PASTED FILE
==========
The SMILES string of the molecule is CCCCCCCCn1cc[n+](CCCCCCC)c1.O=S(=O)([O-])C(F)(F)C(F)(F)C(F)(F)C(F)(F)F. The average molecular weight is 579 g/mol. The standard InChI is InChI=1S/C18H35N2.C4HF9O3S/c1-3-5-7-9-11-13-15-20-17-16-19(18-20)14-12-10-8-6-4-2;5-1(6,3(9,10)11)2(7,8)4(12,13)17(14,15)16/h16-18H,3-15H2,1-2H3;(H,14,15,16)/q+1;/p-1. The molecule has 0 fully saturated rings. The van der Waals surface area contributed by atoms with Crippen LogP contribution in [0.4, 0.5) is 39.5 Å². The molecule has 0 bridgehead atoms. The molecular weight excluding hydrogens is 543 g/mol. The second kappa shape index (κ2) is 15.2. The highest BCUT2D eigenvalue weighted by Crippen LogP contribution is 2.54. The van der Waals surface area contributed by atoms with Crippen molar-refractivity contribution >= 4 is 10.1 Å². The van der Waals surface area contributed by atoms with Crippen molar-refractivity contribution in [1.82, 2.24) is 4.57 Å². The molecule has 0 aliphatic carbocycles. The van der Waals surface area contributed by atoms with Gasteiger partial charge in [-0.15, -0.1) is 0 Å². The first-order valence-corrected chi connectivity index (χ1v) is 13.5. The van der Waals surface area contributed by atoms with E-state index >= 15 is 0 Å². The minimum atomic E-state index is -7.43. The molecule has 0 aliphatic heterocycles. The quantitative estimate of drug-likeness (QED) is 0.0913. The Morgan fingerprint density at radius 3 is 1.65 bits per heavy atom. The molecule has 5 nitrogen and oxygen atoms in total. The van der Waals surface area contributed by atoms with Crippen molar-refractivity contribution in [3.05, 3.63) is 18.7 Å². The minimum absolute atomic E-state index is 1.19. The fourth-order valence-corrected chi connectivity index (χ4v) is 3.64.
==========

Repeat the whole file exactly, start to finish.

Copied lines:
The SMILES string of the molecule is CCCCCCCCn1cc[n+](CCCCCCC)c1.O=S(=O)([O-])C(F)(F)C(F)(F)C(F)(F)C(F)(F)F. The average molecular weight is 579 g/mol. The standard InChI is InChI=1S/C18H35N2.C4HF9O3S/c1-3-5-7-9-11-13-15-20-17-16-19(18-20)14-12-10-8-6-4-2;5-1(6,3(9,10)11)2(7,8)4(12,13)17(14,15)16/h16-18H,3-15H2,1-2H3;(H,14,15,16)/q+1;/p-1. The molecule has 0 fully saturated rings. The van der Waals surface area contributed by atoms with Crippen LogP contribution in [0.4, 0.5) is 39.5 Å². The molecule has 0 bridgehead atoms. The molecular weight excluding hydrogens is 543 g/mol. The second kappa shape index (κ2) is 15.2. The highest BCUT2D eigenvalue weighted by Crippen LogP contribution is 2.54. The van der Waals surface area contributed by atoms with Crippen molar-refractivity contribution >= 4 is 10.1 Å². The van der Waals surface area contributed by atoms with Crippen molar-refractivity contribution in [1.82, 2.24) is 4.57 Å². The molecule has 0 aliphatic carbocycles. The van der Waals surface area contributed by atoms with Gasteiger partial charge in [-0.15, -0.1) is 0 Å². The first-order valence-corrected chi connectivity index (χ1v) is 13.5. The van der Waals surface area contributed by atoms with E-state index >= 15 is 0 Å². The minimum atomic E-state index is -7.43. The molecule has 0 aliphatic heterocycles. The quantitative estimate of drug-likeness (QED) is 0.0913. The Morgan fingerprint density at radius 3 is 1.65 bits per heavy atom. The molecule has 5 nitrogen and oxygen atoms in total. The van der Waals surface area contributed by atoms with Crippen molar-refractivity contribution in [3.05, 3.63) is 18.7 Å². The minimum absolute atomic E-state index is 1.19. The fourth-order valence-corrected chi connectivity index (χ4v) is 3.64.